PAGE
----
NS Bikes Metropolis 2 - first ride review£799.99

Chromoly steel dirt jump bike

BikeRadar score3.5/5

You’d be hard pushed to argue that Polish dirt jump and freeride extraordinaires NS Bikes make anything other than top-notch bikes. The Metropolis 2 comes in at a shade under £800, using the same geometry as some much more expensive models. It’s a competitive choice if your preferred riding is sending dirt jumps. We hopped on and rolled down to the trails. 

Ride & handling: Well suited to dirt jump job

After just one run through our local dirt jumps, the NS’ pedigree was instantly noticeable. The steep head angle and super short chainstays create a ride that feels easier to throw around than a bag of feathers! It’s stable enough too. The low bottom bracket gave us enough confidence to just get on with hitting the jumps.

Getting the bike sideways or starting a rotation in the air was easy too, as was manualling, again thanks to those short chainstays – it was easy to find the balance point and keep the front end aloft.

The 2in rise NS bar won’t be to everyone’s liking, especially because the shape seems to lack the backsweep that most other bars have, which means it felt odd when we initially hopped aboard. 

The Avid BB5 brakes work a treat, and we’re more than happy with the cable setup on this dirt jump rig. Its simplicity is unbeatable, the power is easily modulated and there’s more than enough of it to bring you to a halt before the next take-off if something doesn’t go to plan.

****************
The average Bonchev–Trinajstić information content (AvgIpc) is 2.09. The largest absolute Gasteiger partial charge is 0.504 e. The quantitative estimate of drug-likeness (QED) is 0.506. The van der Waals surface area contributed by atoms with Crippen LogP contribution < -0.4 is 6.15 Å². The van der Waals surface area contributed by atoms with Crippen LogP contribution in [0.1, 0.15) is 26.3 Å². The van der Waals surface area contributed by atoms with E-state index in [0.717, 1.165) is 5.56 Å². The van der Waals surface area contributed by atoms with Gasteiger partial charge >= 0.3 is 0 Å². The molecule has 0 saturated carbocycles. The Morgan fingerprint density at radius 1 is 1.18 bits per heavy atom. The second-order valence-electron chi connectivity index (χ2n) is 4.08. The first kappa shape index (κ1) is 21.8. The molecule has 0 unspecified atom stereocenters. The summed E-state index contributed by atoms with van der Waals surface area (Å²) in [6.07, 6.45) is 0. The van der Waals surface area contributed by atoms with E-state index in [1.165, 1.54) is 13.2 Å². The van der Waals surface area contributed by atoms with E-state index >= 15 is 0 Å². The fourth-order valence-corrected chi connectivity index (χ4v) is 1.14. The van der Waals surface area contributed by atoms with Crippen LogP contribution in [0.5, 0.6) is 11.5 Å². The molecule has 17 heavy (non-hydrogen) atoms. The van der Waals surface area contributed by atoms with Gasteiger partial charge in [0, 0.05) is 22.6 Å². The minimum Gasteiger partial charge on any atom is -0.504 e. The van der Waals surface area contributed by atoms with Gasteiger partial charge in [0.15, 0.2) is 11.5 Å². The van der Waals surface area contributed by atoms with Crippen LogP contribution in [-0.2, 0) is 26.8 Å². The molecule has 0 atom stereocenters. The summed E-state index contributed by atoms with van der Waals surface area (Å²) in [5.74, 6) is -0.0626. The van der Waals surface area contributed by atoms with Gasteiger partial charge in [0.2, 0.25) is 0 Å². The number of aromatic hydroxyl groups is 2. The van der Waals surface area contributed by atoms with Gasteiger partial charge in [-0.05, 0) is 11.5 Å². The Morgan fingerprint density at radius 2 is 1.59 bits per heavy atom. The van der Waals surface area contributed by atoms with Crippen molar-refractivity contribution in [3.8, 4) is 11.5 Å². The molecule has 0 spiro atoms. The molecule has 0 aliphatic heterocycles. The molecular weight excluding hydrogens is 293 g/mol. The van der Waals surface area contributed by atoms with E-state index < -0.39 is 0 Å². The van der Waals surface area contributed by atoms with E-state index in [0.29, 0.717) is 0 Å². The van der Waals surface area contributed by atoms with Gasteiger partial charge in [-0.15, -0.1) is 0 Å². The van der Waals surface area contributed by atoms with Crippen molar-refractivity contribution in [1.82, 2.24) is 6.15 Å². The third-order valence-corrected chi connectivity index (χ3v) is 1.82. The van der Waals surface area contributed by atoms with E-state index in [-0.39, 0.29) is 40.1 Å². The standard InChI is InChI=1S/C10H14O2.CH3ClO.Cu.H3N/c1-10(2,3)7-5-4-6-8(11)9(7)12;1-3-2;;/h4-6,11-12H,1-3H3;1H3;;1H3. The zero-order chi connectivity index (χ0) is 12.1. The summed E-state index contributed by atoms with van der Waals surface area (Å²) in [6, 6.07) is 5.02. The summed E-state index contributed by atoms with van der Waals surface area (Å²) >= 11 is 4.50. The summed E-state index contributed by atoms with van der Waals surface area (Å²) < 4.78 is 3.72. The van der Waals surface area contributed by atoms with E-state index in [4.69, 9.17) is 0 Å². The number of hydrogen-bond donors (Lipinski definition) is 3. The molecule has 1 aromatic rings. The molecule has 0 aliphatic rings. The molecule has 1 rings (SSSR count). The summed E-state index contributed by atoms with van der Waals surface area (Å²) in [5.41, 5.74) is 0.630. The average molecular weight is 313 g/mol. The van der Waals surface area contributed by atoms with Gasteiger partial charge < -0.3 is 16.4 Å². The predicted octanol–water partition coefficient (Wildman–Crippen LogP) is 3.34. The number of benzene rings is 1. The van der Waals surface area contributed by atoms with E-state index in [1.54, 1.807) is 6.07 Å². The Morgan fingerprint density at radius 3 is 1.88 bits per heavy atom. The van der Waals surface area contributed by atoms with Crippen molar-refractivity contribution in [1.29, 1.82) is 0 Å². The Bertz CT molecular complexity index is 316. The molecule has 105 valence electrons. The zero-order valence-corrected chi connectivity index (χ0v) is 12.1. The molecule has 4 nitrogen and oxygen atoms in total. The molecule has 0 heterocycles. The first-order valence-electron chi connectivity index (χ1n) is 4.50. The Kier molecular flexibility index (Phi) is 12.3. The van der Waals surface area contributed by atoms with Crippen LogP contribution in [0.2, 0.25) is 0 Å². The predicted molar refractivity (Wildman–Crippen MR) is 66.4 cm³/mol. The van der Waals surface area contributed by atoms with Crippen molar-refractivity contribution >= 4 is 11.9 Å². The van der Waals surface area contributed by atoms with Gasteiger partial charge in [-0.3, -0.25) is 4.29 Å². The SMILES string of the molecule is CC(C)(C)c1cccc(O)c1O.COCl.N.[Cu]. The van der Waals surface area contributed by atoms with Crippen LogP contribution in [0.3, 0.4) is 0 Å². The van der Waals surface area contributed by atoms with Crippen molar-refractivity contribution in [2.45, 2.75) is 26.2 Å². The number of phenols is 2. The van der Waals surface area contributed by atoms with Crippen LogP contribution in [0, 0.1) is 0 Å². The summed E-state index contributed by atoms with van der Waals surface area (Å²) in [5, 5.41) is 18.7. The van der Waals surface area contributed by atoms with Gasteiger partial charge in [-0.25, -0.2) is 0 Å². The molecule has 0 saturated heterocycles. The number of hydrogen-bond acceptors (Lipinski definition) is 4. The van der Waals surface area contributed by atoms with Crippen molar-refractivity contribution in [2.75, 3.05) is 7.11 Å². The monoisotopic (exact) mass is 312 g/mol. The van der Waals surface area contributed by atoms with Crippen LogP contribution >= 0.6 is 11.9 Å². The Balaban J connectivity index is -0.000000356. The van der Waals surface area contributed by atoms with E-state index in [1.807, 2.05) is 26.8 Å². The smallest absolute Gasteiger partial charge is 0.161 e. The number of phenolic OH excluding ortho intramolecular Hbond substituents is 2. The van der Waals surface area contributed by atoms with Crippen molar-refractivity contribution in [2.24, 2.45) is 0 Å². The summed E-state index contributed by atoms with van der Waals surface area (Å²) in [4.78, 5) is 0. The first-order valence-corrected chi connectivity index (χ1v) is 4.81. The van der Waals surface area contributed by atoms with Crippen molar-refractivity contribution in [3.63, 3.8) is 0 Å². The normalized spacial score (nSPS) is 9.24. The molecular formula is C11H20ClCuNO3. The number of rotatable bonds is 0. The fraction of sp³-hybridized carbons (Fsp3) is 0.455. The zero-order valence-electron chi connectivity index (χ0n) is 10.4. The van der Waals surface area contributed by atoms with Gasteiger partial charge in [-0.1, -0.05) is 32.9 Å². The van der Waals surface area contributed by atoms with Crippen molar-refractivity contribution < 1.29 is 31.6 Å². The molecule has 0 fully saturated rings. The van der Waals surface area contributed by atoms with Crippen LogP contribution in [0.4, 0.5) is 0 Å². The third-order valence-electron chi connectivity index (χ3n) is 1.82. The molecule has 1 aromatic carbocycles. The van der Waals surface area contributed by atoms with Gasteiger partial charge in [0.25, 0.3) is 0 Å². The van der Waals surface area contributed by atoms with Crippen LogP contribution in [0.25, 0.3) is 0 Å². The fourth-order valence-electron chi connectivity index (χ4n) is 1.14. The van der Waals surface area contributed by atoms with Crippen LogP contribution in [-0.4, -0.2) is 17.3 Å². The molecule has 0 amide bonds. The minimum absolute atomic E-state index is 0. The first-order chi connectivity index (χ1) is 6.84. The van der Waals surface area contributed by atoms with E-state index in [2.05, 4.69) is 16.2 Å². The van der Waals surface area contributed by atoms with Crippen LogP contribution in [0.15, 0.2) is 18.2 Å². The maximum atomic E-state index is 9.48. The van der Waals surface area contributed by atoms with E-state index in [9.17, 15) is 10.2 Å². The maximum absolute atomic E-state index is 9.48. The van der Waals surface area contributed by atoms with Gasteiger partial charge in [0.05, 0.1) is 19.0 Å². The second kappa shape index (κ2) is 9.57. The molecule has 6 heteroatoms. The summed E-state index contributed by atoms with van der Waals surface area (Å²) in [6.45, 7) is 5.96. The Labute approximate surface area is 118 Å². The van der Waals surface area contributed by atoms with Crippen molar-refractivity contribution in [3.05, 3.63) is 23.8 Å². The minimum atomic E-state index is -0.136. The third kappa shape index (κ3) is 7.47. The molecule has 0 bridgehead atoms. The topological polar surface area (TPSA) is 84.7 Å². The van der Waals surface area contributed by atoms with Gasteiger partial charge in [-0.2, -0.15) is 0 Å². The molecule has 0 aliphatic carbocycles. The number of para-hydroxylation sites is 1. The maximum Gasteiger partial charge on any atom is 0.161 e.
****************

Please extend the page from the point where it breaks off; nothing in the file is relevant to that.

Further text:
The 25-11T microdrive drivetrain is pretty tidy, too. Whether at the skate park or trails, there’s enough to get going without having to crank too hard or get spinning. The bike’s 13kg (28.7lb) weight is also not bad for the price.

NS bikes metropolis 2: ns bikes metropolis 2
NS bikes metropolis 2: ns bikes metropolis 2

NS Bikes Metropolis 2

Frame & equipment: Good value kit

The full chromoly steel frame features a press-in, Spanish-style bottom bracket and a fully integrated 1.125in headset. The rear wheel is standard 135mm spacing, made for a 10mm axle. The integrated seat clamp is a nice touch too. The one-size frame has a 575mm top tube length, short 385mm chainstays and 330mm bottom bracket height. The head angle is 70 degrees.

The Metropolis comes with some seriously good kit for its very reasonable asking price. Marzocchi’s 100mm (3.9in) travel DJ3 fork is bolted on up front, while the wheels feature sealed bearing hubs and NS Fundamental rims, wrapped in Kenda Small Block 8 tyres.

The rear hub has a one-piece 11-tooth driver, and there’s a 25-tooth chainring bolted to the three-piece SALT crankset. The bar, stem and grips all come courtesy of NS, and the one-piece seatpost and saddle is from Octane One. 

We were a little disappointed with the lack of a bolt-through axle on the fork, though, especially because the bolted 9mm axle wasn’t easy to fit a spanner onto when it was sat in the dropouts. Chain tugs would have been a nice inclusion too.

This article was originally published in Mountain Biking UK magazine, available on Apple Newsstand and Zinio.

Freelance Writer, UK
Jake comes from a downhill background but now spends most of his time smashing shorter-travel trail and enduro bikes down those same downhill trails. He's well known for pushing components and gear to their limits, and a little further.
  • Age: 27
  • Height: 170cm / 5'7"
  • Weight: 75kg / 165lb
  • Discipline: Mountain
  • Preferred Terrain: Any type of razzing, anywhere, on any bike!
  • Beer of Choice: Cider! West country, like.

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